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Frederick William Faber




Dates: 28 June 1814 to 26 September 1863

Nationality: English

Occupation: Oxford don, hymn writer, priest


Faber was ordained as an Anglican vicar in 1839 but was received into the Catholic Church in November 1845, one month after John Henry Newman. He was ordained as a priest in 1847, bringing with him the whole of the small religious community he had founded, with the exception of “the parson, the pew-opener, and two drunken men”. When Newman established himself at Maryvale, Faber again took his community with him and he accepted a humble role as novice under Newman. Towards the end of his life, he presided over the Brompton Oratory.


One of Faber’s best known hymns today is Faith of our Fathers.




“By the grace of God, and the love of Rome in my heart as you put it there, I am a Catholic.”


“Surely you at least cannot he so foolish as to suppose that any one is baptized into any particular, insular, national or provincial part or branch of the Church, or into anything short of the Catholic Church of Christ. It is there my allegiance is due.”


“I owe my allegiance to the Church into which I was baptized, the Church wherein my old forefathers died, the Church where I can help my later fathers who died away from her in their helpless ignorance ; and, like the stolen child who has found his mother, her loving reception and the outbreak, the happy outbreak, of his own instinct tell him, and have told him, more truly than all the legal proofs of parentage can do, that this, and this only, is the true mother who bore him years ago to God, and welcomes him now, in a way that humbles him most of all, without suspicion, probation, or reproof.”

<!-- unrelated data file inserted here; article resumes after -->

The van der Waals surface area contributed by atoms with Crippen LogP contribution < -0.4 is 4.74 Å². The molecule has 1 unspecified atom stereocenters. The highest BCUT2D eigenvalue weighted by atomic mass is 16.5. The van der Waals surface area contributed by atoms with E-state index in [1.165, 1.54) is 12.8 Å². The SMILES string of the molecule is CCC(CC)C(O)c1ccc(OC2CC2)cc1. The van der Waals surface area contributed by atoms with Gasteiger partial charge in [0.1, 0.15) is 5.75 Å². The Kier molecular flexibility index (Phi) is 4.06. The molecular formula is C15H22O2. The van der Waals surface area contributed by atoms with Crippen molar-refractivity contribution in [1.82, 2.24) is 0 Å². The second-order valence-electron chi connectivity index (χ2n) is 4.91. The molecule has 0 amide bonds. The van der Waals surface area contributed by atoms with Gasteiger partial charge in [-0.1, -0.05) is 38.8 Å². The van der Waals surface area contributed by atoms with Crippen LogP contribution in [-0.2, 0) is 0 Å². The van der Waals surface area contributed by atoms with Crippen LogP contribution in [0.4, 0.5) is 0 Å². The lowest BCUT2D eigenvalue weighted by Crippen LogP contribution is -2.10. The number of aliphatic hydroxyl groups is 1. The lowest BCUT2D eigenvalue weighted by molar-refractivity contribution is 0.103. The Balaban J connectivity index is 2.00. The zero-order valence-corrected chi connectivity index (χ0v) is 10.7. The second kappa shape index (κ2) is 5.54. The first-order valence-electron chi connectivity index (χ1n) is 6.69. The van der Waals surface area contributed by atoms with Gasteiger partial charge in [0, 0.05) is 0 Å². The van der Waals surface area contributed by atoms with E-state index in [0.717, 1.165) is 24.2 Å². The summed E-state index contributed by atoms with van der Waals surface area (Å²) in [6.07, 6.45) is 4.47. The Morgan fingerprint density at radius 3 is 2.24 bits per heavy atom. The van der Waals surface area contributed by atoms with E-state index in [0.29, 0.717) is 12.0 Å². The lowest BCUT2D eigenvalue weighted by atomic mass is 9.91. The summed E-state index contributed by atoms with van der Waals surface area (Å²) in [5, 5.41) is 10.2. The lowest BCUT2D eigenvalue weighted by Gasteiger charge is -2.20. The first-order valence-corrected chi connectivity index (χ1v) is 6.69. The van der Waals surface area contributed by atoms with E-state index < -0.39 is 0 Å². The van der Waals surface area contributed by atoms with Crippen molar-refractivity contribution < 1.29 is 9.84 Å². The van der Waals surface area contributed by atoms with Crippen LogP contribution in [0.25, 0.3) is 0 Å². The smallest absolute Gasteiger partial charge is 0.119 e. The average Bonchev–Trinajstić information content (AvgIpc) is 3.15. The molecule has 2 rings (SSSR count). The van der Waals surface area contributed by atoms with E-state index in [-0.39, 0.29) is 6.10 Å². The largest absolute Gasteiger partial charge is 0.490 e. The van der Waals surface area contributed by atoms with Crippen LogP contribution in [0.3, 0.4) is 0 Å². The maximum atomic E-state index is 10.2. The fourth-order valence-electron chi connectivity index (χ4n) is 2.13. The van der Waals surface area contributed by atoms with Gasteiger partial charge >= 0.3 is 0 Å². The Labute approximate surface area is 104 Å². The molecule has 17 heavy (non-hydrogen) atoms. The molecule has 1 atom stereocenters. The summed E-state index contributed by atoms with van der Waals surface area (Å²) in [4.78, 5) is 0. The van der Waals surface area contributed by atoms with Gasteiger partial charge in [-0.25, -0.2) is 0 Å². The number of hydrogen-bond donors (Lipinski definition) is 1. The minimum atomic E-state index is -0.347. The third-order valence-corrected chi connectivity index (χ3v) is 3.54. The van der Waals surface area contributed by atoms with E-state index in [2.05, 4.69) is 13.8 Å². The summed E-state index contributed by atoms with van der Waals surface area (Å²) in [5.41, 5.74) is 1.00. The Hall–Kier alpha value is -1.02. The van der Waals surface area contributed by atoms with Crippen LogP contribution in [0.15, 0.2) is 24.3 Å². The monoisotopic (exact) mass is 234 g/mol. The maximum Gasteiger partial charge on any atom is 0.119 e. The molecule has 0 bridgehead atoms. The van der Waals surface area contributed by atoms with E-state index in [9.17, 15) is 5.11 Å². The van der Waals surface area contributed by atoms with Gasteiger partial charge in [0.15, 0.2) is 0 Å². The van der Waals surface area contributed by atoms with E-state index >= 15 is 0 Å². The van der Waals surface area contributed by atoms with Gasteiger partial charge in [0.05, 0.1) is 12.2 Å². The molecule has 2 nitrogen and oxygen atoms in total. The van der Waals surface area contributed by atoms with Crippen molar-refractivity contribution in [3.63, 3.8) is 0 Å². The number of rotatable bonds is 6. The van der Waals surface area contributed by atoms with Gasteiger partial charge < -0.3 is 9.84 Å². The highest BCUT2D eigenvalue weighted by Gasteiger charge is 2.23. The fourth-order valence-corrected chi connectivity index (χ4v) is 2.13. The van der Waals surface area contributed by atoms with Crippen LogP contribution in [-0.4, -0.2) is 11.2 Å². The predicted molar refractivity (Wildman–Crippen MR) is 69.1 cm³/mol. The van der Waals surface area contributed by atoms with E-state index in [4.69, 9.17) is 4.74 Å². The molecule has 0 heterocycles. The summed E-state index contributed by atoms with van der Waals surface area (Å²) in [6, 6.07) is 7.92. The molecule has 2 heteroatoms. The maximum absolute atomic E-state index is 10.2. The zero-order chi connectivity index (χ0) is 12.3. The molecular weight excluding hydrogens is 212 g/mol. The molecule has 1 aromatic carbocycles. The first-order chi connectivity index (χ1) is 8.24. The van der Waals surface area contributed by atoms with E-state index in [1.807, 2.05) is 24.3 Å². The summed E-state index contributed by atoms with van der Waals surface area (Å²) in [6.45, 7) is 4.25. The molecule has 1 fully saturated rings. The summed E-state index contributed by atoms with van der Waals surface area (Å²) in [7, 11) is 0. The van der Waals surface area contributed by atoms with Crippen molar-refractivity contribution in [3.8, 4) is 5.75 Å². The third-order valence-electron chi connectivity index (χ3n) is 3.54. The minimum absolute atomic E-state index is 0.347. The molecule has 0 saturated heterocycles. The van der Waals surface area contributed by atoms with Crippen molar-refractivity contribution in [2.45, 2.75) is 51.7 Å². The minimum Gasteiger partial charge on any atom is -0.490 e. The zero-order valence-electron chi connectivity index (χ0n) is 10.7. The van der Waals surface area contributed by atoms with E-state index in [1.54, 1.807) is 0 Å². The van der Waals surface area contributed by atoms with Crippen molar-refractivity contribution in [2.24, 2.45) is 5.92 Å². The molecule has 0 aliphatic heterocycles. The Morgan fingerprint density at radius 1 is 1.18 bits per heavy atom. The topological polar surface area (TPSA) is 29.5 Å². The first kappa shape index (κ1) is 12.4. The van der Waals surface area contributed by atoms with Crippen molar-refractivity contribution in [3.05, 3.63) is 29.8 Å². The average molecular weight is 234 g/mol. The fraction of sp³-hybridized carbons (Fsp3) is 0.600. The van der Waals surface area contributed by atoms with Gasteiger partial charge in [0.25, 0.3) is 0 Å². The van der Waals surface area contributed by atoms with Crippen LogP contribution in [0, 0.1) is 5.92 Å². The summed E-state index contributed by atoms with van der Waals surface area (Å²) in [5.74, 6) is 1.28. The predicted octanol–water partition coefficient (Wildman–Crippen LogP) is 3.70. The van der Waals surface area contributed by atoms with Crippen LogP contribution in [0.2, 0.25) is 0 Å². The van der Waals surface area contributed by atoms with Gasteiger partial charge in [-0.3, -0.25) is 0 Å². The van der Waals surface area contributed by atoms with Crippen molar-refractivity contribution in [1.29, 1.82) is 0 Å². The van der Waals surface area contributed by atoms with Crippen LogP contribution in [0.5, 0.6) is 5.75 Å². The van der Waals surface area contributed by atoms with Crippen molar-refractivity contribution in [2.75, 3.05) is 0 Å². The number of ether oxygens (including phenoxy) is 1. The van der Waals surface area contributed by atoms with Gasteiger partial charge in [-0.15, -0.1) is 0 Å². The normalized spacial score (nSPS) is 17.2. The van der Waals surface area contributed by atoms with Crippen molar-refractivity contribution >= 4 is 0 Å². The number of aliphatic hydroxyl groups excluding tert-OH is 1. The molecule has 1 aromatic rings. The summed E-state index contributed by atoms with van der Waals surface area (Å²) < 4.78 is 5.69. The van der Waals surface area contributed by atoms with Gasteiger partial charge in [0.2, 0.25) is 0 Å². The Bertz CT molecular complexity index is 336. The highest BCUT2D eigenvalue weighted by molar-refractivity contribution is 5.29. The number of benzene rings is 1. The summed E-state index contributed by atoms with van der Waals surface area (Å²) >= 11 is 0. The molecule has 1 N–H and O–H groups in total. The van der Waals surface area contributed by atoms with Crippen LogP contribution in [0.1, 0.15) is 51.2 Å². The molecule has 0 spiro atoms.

“Are all the Churches branch Churches?  Is there no trunk Church ? If there is, where is it ? If it be the Roman, a branch cut off, solemnly sawed away by the teeth of an excommunication, need not boast much of its branchship.”


Further resources


See here for a massive amount of material about and by F W Faber. Most of the above quotations come from the life and letters of 1845.





© Ray Chidell 2010